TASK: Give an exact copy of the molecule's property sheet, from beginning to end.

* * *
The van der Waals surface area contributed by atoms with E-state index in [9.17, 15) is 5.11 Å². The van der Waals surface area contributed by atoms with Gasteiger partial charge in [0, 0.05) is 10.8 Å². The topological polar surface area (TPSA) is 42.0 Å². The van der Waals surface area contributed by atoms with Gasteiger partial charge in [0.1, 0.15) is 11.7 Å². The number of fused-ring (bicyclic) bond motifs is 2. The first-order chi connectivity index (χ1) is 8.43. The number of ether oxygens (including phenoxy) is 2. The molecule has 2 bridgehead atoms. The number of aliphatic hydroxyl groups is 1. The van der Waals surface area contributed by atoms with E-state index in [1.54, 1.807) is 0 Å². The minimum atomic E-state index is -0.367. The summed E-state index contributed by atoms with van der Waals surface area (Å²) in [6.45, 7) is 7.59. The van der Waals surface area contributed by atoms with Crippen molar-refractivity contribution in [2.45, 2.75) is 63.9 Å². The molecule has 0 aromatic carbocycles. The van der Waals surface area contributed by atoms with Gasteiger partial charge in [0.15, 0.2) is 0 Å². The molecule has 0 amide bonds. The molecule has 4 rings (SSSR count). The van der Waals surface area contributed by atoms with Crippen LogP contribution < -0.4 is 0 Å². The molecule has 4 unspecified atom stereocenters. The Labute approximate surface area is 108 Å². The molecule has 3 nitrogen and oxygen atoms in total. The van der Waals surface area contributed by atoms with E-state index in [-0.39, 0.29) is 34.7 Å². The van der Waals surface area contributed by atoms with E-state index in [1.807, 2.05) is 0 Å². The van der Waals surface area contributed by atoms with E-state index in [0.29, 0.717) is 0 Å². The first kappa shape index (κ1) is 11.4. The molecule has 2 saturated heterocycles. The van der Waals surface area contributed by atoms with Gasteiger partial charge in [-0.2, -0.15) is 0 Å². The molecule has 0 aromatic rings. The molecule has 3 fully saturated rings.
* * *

The van der Waals surface area contributed by atoms with E-state index in [9.17, 15) is 5.11 Å². The van der Waals surface area contributed by atoms with Gasteiger partial charge in [0, 0.05) is 10.8 Å². The topological polar surface area (TPSA) is 42.0 Å². The van der Waals surface area contributed by atoms with Gasteiger partial charge in [0.1, 0.15) is 11.7 Å². The number of fused-ring (bicyclic) bond motifs is 2. The first-order chi connectivity index (χ1) is 8.43. The number of ether oxygens (including phenoxy) is 2. The molecule has 2 bridgehead atoms. The number of aliphatic hydroxyl groups is 1. The van der Waals surface area contributed by atoms with E-state index in [1.54, 1.807) is 0 Å². The minimum atomic E-state index is -0.367. The summed E-state index contributed by atoms with van der Waals surface area (Å²) in [6.45, 7) is 7.59. The van der Waals surface area contributed by atoms with Crippen molar-refractivity contribution in [2.45, 2.75) is 63.9 Å². The molecule has 0 aromatic carbocycles. The van der Waals surface area contributed by atoms with Gasteiger partial charge in [0.15, 0.2) is 0 Å². The molecule has 0 amide bonds. The molecule has 4 rings (SSSR count). The van der Waals surface area contributed by atoms with Crippen LogP contribution < -0.4 is 0 Å². The molecule has 4 unspecified atom stereocenters. The Labute approximate surface area is 108 Å². The molecule has 3 nitrogen and oxygen atoms in total. The van der Waals surface area contributed by atoms with E-state index in [-0.39, 0.29) is 34.7 Å². The van der Waals surface area contributed by atoms with E-state index in [1.807, 2.05) is 0 Å². The van der Waals surface area contributed by atoms with E-state index in [0.29, 0.717) is 0 Å². The first kappa shape index (κ1) is 11.4. The molecule has 2 saturated heterocycles. The van der Waals surface area contributed by atoms with Gasteiger partial charge in [-0.2, -0.15) is 0 Å². The molecule has 0 aromatic rings. The molecule has 3 fully saturated rings.